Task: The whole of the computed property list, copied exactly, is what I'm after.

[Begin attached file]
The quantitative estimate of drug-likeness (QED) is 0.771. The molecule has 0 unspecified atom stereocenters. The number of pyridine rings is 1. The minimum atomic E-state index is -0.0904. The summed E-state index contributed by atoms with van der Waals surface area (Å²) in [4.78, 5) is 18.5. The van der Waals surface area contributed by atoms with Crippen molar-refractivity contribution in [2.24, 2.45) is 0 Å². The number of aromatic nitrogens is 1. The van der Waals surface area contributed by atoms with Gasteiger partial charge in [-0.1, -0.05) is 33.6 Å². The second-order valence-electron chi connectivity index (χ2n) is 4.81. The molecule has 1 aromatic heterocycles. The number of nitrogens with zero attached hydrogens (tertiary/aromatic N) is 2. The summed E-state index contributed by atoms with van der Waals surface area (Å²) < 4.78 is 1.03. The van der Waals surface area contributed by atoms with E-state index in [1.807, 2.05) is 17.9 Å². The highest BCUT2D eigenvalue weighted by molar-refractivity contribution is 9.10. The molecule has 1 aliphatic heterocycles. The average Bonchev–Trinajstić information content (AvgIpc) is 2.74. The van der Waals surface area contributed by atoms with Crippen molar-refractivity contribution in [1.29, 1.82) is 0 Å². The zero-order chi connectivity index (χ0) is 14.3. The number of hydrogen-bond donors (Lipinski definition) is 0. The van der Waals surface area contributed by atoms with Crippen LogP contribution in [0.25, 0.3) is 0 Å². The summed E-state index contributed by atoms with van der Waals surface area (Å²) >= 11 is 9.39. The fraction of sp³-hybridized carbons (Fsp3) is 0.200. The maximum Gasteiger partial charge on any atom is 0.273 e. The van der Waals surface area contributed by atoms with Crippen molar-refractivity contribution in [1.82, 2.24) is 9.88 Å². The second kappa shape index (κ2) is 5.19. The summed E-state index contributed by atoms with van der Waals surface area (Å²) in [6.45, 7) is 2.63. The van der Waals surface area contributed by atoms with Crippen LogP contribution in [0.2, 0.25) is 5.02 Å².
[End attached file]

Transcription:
The quantitative estimate of drug-likeness (QED) is 0.771. The molecule has 0 unspecified atom stereocenters. The number of pyridine rings is 1. The minimum atomic E-state index is -0.0904. The summed E-state index contributed by atoms with van der Waals surface area (Å²) in [4.78, 5) is 18.5. The van der Waals surface area contributed by atoms with Crippen molar-refractivity contribution in [2.24, 2.45) is 0 Å². The number of aromatic nitrogens is 1. The van der Waals surface area contributed by atoms with Gasteiger partial charge in [-0.1, -0.05) is 33.6 Å². The second-order valence-electron chi connectivity index (χ2n) is 4.81. The molecule has 1 aromatic heterocycles. The number of nitrogens with zero attached hydrogens (tertiary/aromatic N) is 2. The summed E-state index contributed by atoms with van der Waals surface area (Å²) < 4.78 is 1.03. The van der Waals surface area contributed by atoms with E-state index in [1.807, 2.05) is 17.9 Å². The highest BCUT2D eigenvalue weighted by molar-refractivity contribution is 9.10. The molecule has 1 aliphatic heterocycles. The average Bonchev–Trinajstić information content (AvgIpc) is 2.74. The van der Waals surface area contributed by atoms with Crippen molar-refractivity contribution in [1.29, 1.82) is 0 Å². The zero-order chi connectivity index (χ0) is 14.3. The number of hydrogen-bond donors (Lipinski definition) is 0. The van der Waals surface area contributed by atoms with Crippen LogP contribution in [0.25, 0.3) is 0 Å². The summed E-state index contributed by atoms with van der Waals surface area (Å²) >= 11 is 9.39. The fraction of sp³-hybridized carbons (Fsp3) is 0.200. The maximum Gasteiger partial charge on any atom is 0.273 e. The van der Waals surface area contributed by atoms with Crippen molar-refractivity contribution in [1.82, 2.24) is 9.88 Å². The second kappa shape index (κ2) is 5.19. The summed E-state index contributed by atoms with van der Waals surface area (Å²) in [6.45, 7) is 2.63. The van der Waals surface area contributed by atoms with Crippen LogP contribution in [0.2, 0.25) is 5.02 Å².